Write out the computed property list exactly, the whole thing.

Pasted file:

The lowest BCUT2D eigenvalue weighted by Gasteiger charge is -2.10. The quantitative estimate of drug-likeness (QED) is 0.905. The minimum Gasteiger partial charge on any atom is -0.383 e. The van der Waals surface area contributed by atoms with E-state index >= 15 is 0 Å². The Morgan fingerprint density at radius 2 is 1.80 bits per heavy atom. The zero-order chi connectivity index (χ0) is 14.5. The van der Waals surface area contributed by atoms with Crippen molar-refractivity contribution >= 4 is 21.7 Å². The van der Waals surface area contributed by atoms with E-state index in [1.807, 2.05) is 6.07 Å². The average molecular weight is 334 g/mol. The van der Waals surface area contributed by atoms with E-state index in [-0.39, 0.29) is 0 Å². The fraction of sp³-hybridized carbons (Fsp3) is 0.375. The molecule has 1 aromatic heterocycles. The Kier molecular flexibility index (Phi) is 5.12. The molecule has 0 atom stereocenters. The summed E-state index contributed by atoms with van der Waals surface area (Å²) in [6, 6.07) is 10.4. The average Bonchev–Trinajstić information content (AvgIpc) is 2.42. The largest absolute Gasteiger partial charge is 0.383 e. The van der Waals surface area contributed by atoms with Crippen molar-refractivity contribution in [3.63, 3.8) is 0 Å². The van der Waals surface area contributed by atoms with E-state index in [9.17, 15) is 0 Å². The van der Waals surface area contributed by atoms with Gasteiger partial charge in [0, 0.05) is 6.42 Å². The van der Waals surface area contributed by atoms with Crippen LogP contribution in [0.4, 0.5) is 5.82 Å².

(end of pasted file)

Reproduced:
The lowest BCUT2D eigenvalue weighted by Gasteiger charge is -2.10. The quantitative estimate of drug-likeness (QED) is 0.905. The minimum Gasteiger partial charge on any atom is -0.383 e. The van der Waals surface area contributed by atoms with E-state index >= 15 is 0 Å². The Morgan fingerprint density at radius 2 is 1.80 bits per heavy atom. The zero-order chi connectivity index (χ0) is 14.5. The van der Waals surface area contributed by atoms with Crippen molar-refractivity contribution >= 4 is 21.7 Å². The van der Waals surface area contributed by atoms with E-state index in [1.807, 2.05) is 6.07 Å². The average molecular weight is 334 g/mol. The van der Waals surface area contributed by atoms with E-state index in [-0.39, 0.29) is 0 Å². The fraction of sp³-hybridized carbons (Fsp3) is 0.375. The molecule has 1 aromatic heterocycles. The Kier molecular flexibility index (Phi) is 5.12. The molecule has 0 atom stereocenters. The summed E-state index contributed by atoms with van der Waals surface area (Å²) in [6, 6.07) is 10.4. The average Bonchev–Trinajstić information content (AvgIpc) is 2.42. The largest absolute Gasteiger partial charge is 0.383 e. The van der Waals surface area contributed by atoms with Crippen molar-refractivity contribution in [3.63, 3.8) is 0 Å². The van der Waals surface area contributed by atoms with E-state index in [9.17, 15) is 0 Å². The van der Waals surface area contributed by atoms with Gasteiger partial charge in [0, 0.05) is 6.42 Å². The van der Waals surface area contributed by atoms with Crippen LogP contribution in [0.4, 0.5) is 5.82 Å².